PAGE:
In macro, many times a “new” pattern is simply a cyclical regurgitation of an old one. In order to respect the “deeper patterns at work”, we simply need to know the #history of it all. While patterns are rarely identical, their #behavioral aspects often rhyme.

 

On that long-term pattern score, let’s consider the multi-duration #history message of the US Dollar:

 

  1. TAIL (long-term): after being devalued to a 40yr low in 2011, the US Dollar put in a long-term bottom and has started to recover
  2. TREND (intermediate-term): after one of its biggest 6-month ramps (ever) starting in Q3 of 2014, it’s up another +5.5% YTD
  3. TRADE (immediate-term): down -1.1% last week and -2.2% in the last month, is now hostage to Dovish Fed expectations

 

Longer-term I think the Dollar is recognizing the pattern of devaluation that European and Chinese planners think they’ll need to engage in as their respective secular (demographic) headwinds become as relevant as Japan’s have been (see Macro Themes deck for details).

 

From an intermediate-term TREND perspective, the US Dollar has been wrestling with not only the aforementioned competitive Currency War devaluations but the weekly back and forth amongst US economic policy navel gazers on a “rate hike.”

 

And while the “dots” on a rate hike continue to be pushed out (anyone remember they were “supposed to hike” in June?), Mr. Macro Market’s most immediate-term message to the Federal Reserve (Fed Fund Futures < 30% probability of a SEP hike) is don’t do it (again).

 

What if they do? You know, “just to get off of zero because it’s time”, or something like that...

 

Well, I say we go backwards and look at TRADE and TREND duration risk for clues on what markets could reverse:

 

  1. EUR/USD is +2.7% in the last month – #FedHike would = Dollar Up, Euro Down
  2. Japanese Yen is +3.8% m/m and Up Yen drove the Nikkei -1.6% overnight - #FedHike = Up Nikkei
  3. Oil (WTIC) is +1.7% in the last month (crushing stocks); Up Dollar = Down Oil #Deflation Risk ON
  4. Copper is +4.9% in the last month (big Dovish Beta); Up Dollar = Copper Crash still ON
  5. Emerging Market Stocks (MSCI) +1.8% last week and would likely resume their crash on #FedHike
  6. Chinese Stocks (Shanghai Comp) +1.3% last week would probably keep crashing no matter what!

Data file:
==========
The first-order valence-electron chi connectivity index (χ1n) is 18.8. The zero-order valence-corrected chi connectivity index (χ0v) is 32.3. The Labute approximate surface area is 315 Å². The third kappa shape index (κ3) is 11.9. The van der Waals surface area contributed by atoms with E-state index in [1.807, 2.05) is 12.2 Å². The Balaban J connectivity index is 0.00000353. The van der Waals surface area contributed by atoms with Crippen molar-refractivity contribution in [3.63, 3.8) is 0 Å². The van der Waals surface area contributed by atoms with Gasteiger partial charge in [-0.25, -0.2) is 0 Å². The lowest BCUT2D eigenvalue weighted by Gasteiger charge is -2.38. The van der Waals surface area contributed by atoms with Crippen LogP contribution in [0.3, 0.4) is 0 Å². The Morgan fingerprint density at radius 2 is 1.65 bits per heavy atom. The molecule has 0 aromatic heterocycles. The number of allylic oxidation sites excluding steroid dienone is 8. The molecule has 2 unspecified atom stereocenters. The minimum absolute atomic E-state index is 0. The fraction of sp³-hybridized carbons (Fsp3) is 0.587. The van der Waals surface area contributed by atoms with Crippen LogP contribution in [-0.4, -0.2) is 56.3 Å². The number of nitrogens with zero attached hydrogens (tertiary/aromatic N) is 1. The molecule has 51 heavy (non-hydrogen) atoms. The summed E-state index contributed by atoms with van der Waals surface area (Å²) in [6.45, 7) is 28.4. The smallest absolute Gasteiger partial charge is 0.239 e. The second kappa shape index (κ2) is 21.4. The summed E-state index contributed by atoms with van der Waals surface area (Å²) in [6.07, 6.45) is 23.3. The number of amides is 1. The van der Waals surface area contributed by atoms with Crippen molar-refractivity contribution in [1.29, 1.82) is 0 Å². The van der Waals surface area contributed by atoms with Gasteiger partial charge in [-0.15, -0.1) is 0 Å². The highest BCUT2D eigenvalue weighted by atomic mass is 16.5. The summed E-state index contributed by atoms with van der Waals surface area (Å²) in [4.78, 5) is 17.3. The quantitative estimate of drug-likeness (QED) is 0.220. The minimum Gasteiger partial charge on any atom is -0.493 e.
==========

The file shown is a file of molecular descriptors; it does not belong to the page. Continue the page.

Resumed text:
Then there’s the expectations impact of the almighty FED DOVISH headline on US stocks (“they’re gonna rip, bro!”). And that’s where things are starting to look not only curious, but coincident. Check out the following 1-month correlations:

 

  1. US Dollar Index DOWN -2.2% month-over-month
  2. SP500 DOWN -5.9% month-over-month
  3. USD vs. SPX 30-day correlation POSITIVE +0.80

 

Yep. Maybe Ed has had this right all along. Maybe it’s RISING gas prices on Down Dollar, that is the new pattern of bearish US GDP growth!

 

If you’ve studied post WWII economic #history, you’ll recall that a #StrongDollar is the only long-term pattern of purchasing power strength that Americans have enjoyed. In fact, a #StrongDollar was coincident with two of the most popular Presidents in US history:

 

  1. 1 (Reagan) had the strongest of #StrongDollars (see Chart of The Day), sub $20/oil and ~4% real GDP
  2. 1 (Clinton) had the 2nd strongest USD period and average < $20 Oil with ~4% GDP too

 

So, maybe… just maybe – everyone is staring at the tree ahead of this week’s Federal Reserve decision (Thursday) instead of the forest.

 

Maybe consensus on BOTH bearish US Equities (-205,684 net SHORT position in SPX Index + Emini non-commercial CFTC contracts = fresh YTD high), and Fed Fund Futures (implying no hike) have it right…

 

After all, it would be no coincidence if a slowing US economy was the signal amidst the noise. When the economy is slowing, the Fed gets dovish and the Dollar falls. And yes, from a TREND perspective, stocks probably will too.

 

Our immediate-term Global Macro Risk Ranges are now:

 

UST 10yr Yield 2.12-2.24%

SPX 1
Nikkei 178
VIX 21.71-31.19
USD 94.51-96.13
Oil (WTI) 43.03-48.01

 

Best of luck out there this week,

KM

 

Keith R. McCullough
Chief Executive Officer

 

Coincidences & Curiosities - z Chart of the Day